UK competition watchdog sounds alarm over Arm acquisition
Image credit: Nvidia
The Competition and Markets Authority (CMA) has warned that the purchase of influential Cambridge-based chip designer Arm by Nvidia could stifle innovation.
Arm is among the most successful and influential British companies. It designs the industry-standard chip architecture found in all categories of computing devices, from supercomputers to microcontrollers, and is considered the world leader in processors for mobile devices.
In 2016, Arm was acquired by SoftBank under a $32bn (£24bn) deal. In September 2020, Nvidia announced it would buy a 90 per cent stake in Arm for $40bn (£31bn), leaving SoftBank with the remaining 10 per cent share, pending regulatory approval. The change of owner is controversial due to Nvidia’s significant presence in the semiconductor industry, which could compromise Arm’s unique business model of open licensing and partner neutrality.
The CMA has warned that the deal may restrict Nvidia’s rivals’ access to Arm’s almost-omnipresent technology. It said that the proposed acquisition raises serious competition concerns across a number of markets including data centres, gaming, and autonomous vehicles.
The regulator recommended an in-depth investigation into the proposed deal.
“We’re concerned that Nvidia controlling Arm could create real problems for Nvidia’s rivals by limiting their access to key technologies and ultimately stifling innovation across a number of important and growing markets,” said Andrea Coscelli, CEO of the CMA. “This could end up with consumers missing out on new products or prices going up. The chip technology industry is worth billions and is vital to products that businesses and consumers rely on every day.”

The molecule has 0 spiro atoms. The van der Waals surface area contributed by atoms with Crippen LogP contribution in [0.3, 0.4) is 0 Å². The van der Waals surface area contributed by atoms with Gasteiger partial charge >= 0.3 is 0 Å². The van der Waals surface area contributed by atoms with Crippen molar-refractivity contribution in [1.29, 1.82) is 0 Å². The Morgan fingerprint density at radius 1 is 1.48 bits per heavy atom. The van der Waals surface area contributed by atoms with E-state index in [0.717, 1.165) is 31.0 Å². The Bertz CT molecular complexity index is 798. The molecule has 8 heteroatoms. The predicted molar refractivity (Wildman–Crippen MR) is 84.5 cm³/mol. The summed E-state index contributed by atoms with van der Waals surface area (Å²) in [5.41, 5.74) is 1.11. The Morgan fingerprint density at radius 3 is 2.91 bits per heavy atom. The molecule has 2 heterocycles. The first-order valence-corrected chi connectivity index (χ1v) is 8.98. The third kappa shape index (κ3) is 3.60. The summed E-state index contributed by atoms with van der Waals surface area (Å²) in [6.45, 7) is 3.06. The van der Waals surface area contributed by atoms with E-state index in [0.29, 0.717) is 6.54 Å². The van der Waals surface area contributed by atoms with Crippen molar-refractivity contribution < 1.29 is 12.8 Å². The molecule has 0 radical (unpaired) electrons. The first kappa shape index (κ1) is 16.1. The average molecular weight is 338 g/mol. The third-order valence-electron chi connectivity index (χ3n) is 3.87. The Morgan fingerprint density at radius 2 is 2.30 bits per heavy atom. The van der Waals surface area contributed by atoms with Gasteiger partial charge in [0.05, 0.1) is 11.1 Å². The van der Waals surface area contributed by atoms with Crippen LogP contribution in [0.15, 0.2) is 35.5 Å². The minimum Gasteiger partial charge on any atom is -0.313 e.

“This includes the critical data processing and data centre technology that supports digital businesses across the economy, and the future development of AI technologies that will be important to growth industries like robotics and self-driving cars.”
Nvidia has said it will keep Arm based in the UK and offered a measure to regulate Arm’s ongoing behaviour, but the CMA said that this would not alleviate its concerns.
It has reported its concerns to the Department for Digital, Culture, Media, and Sport, where a decision on next steps will be made. A department spokesperson said: “We have received the CMA’s phase one report and the digital secretary will make a decision on whether to proceed to the next phase of the investigation in due course.”
An Nvidia spokesperson said: “We look forward to the opportunity to address the CMA’s initial views and resolve any concerns the Government may have. We remain confident that this transaction will be beneficial to Arm, its licensees, competition, and the UK.”
The government has also been separately been considering the national security implications of the deal, and the CMA confirmed it had also provided ministers with a summary of representations from third parties on that issue.
Meanwhile, there is controversy over the proposed acquisition of the UK’s largest semiconductor fab, Newport Wafer Fab, and two of the country’s largest defence firms being acquired by foreign or foreign-backed owners. Semiconductors are, along with conventional defence technologies, considered a strategically important technology for national security.
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